If you ever met Richard Nixon—I did, in the early 1990s—you'd remember this: he had a startlingly huge head, which sat low over his shoulders like a bobble-head doll without its spring. He was nearing 80 and, though he had not achieved the political redemption or inner peace he had sought for so many decades, he refused to abandon the role he lived for: man in the arena.
Life was a battlefield, even at a drop-by for a conference in a meeting room of the New York Hilton. Nixon surveyed the scene with his darting glances, smiled his nervous smiles. Fielding policy questions, his voice grew sonorous, his replies filled with erudition and edge. He knew—really knew—what he was talking about. That isn't to say he was admirable, or even likable: as president, he did his best to snuff out whole paragraphs of the Constitution. And yet, against my better judgment, I found his persistence brave and his presence sadly moving. He'd seen it all, the heights and depths. He'd done it all, for better or worse. (OK, for worse.)
There's a lot of talk around Washington that Sarah Palin is the reincarnation of Richard Nixon. I find myself feeling offended on the old man's behalf. It's like comparing a Shakespearean tragedy to a Glenn Beck rant. True, Palin brims with Nixon's flaws—the petty resentments, the political paranoia, the hunger to punish rivals—and there are those who see in her the potential for a Nixonian saga of revival in the aftermath of humiliation and ridicule. But she has none of Nixon's strengths or political experience or knowledge and could, potentially, be a nightmare for her party and the country. I don't know a single GOP operative who thinks she could win in 2012, no matter how flat Barack Obama may fall. And if she ever made it to the White House, it is not hard to imagine her doing as much damage by accident as Nixon did on purpose.
You could hear the sampling of old Nixon tracks in her July 26 farewell rap in Fairbanks: the fear of a distant "them"; the flag-draped threat aimed at the national media—the same media she rode to stardom and that she hopes to ride in a new book (out next spring), in TV gigs (the offers are piling up), and, of course, in a potential presidential campaign. She has an acute, Wasilla-bred feel for the ways in which middle-class exurbanites dread the rise of a polyglot, metropolitan America. "She's like Nixon in that way," says Roger Stone, a consultant who began his career as a Nixon foot soldier. "Like Nixon, 20 percent of the country will be with her forever."
That is where the comparison ends. Nixon could speak to and for the Yorba Linda grocer. But he was more complicated than that. He was "Old Iron Butt" at Duke's law school, and read and wrote all of his life in a futile effort to win the respect of the very intelligentsia that he feared (and secretly admired). If Palin possesses that kind of curiosity, no one has seen it. It is hard to imagine that all this time she has been masterfully concealing an astonishing intellect. People tend to forget that Nixon was a phenom. By Palin's current age—she is 45—he had been a high-profile member of the House and Senate, and President Eisenhower's globe-trotting vice president for six years. Palin … well, you know her résumé. And Nixon knew the country. He ate rubber chicken from coast to coast for decades, and knew local politics in granular detail. Palin, by contrast, has spent most of her life in a state that calls the rest of the world "Outside." And she had not seen much of it until the McCain campaign gave her a plane and $150,000 in sightseeing duds.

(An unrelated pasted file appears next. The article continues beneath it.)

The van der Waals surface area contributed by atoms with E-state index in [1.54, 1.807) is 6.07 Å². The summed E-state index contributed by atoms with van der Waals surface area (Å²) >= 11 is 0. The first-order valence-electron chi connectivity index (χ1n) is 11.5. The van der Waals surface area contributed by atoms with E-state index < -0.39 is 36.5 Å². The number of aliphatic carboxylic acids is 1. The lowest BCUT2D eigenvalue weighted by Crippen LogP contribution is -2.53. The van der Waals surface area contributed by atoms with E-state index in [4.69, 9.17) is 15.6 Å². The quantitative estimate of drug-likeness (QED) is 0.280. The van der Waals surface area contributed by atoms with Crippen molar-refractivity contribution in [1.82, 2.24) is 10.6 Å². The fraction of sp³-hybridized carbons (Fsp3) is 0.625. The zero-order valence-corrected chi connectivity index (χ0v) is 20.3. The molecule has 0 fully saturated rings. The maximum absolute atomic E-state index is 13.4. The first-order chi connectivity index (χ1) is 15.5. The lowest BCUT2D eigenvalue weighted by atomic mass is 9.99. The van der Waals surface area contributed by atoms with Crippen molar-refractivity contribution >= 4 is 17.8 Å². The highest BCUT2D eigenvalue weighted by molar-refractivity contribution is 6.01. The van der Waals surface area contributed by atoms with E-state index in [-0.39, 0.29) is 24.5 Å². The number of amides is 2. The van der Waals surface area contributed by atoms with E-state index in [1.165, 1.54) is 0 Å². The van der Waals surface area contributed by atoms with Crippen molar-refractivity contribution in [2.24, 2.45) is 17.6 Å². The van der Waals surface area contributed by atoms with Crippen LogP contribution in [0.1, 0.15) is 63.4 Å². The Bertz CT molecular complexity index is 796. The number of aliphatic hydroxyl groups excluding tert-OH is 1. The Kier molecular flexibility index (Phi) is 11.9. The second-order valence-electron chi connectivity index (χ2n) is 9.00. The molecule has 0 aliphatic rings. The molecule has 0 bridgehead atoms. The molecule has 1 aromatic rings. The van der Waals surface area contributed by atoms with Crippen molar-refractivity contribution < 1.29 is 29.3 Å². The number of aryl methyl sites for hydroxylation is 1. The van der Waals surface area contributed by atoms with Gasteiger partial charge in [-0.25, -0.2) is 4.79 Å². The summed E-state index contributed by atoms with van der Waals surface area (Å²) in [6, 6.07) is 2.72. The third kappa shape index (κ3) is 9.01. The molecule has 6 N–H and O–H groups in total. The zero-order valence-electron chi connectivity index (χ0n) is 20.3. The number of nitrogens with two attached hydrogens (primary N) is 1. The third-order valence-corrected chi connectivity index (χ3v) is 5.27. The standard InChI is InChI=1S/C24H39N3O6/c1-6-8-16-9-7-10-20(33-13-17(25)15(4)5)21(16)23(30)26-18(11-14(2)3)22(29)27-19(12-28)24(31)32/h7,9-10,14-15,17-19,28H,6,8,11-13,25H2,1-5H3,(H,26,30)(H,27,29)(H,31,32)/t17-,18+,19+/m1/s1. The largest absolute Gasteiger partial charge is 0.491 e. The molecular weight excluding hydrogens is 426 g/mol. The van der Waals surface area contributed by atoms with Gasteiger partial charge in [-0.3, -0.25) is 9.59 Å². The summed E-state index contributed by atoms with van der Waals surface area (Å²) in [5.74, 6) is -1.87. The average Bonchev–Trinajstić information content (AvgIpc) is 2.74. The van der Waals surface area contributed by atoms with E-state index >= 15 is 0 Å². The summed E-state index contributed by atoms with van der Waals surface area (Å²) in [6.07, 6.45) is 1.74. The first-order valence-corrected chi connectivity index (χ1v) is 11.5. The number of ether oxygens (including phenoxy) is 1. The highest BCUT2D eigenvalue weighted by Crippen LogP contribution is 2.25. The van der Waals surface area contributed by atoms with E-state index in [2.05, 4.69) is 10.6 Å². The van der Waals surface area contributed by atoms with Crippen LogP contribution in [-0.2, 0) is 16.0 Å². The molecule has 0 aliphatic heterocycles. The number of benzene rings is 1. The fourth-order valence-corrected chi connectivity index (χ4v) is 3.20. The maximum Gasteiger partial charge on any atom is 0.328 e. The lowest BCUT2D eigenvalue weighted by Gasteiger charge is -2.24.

To rise from your own ashes is arduous. It requires frank admission (at least to yourself) of your political weaknesses. In Nixon's case, that meant jettisoning the divisive, Commie-baiting "Tricky Dick" and repackaging himself as a seasoned statesman. Palin's problem is simple enough: too much of the country (57 percent in a Washington Post poll) thinks she's ignorant or dumb, or both. Friends say there is more to her than meets the eye, and that her book, written with an experienced coauthor, will show it. But carefully edited riffs aren't enough. To even approach credibility she must study the country and the world, and prove she understands them beyond the soundbite level. Assuming that she is up to it—am I a cynic for assuming she is not?—she must then convince us of a breadth and depth so impressive that it overrides the nagging fact that she couldn't stomach a single term as a governor. In short, she has to de-Fey herself. The place to look for help is obvious. The stage manager who broadcast the "New Nixon" to the world in 1968 was young man named Roger Ailes. Now, of course, Ailes is the mastermind of Fox News. If he takes her in, and if she studies hard, then in a few years time Palin just might be able to say, with conviction, that as president she would be … just like Nixon.